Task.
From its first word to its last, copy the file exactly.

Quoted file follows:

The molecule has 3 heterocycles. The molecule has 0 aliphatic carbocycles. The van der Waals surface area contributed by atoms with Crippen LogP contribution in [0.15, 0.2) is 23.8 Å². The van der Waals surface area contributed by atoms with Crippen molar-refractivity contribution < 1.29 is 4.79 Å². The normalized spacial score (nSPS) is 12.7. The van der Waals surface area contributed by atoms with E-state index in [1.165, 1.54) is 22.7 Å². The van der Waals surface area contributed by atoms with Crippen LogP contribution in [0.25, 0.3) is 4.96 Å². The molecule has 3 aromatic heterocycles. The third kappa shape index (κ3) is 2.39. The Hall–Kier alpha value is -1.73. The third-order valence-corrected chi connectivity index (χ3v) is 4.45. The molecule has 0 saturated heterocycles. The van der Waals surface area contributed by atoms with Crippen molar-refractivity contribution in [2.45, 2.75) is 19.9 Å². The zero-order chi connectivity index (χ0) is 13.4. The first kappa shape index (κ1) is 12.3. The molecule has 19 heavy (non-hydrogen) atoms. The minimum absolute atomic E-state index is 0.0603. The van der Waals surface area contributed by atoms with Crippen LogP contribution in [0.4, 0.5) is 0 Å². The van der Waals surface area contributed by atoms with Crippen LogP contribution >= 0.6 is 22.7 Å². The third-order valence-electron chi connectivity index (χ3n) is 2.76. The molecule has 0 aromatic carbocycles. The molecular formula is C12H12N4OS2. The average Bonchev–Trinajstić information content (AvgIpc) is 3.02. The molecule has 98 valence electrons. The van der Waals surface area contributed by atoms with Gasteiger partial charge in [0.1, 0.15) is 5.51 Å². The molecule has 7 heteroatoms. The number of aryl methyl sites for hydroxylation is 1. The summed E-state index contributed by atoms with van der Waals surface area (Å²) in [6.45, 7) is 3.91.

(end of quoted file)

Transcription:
The molecule has 3 heterocycles. The molecule has 0 aliphatic carbocycles. The van der Waals surface area contributed by atoms with Crippen LogP contribution in [0.15, 0.2) is 23.8 Å². The van der Waals surface area contributed by atoms with Crippen molar-refractivity contribution < 1.29 is 4.79 Å². The normalized spacial score (nSPS) is 12.7. The van der Waals surface area contributed by atoms with E-state index in [1.165, 1.54) is 22.7 Å². The van der Waals surface area contributed by atoms with Crippen LogP contribution in [0.25, 0.3) is 4.96 Å². The molecule has 3 aromatic heterocycles. The third kappa shape index (κ3) is 2.39. The Hall–Kier alpha value is -1.73. The third-order valence-corrected chi connectivity index (χ3v) is 4.45. The molecule has 0 saturated heterocycles. The van der Waals surface area contributed by atoms with Crippen molar-refractivity contribution in [2.45, 2.75) is 19.9 Å². The zero-order chi connectivity index (χ0) is 13.4. The first kappa shape index (κ1) is 12.3. The molecule has 19 heavy (non-hydrogen) atoms. The minimum absolute atomic E-state index is 0.0603. The van der Waals surface area contributed by atoms with Crippen LogP contribution in [0.4, 0.5) is 0 Å². The van der Waals surface area contributed by atoms with Crippen LogP contribution >= 0.6 is 22.7 Å². The third-order valence-electron chi connectivity index (χ3n) is 2.76. The molecule has 0 aromatic carbocycles. The molecular formula is C12H12N4OS2. The average Bonchev–Trinajstić information content (AvgIpc) is 3.02. The molecule has 98 valence electrons. The van der Waals surface area contributed by atoms with Gasteiger partial charge in [0.1, 0.15) is 5.51 Å². The molecule has 7 heteroatoms. The number of aryl methyl sites for hydroxylation is 1. The summed E-state index contributed by atoms with van der Waals surface area (Å²) in [6.45, 7) is 3.91.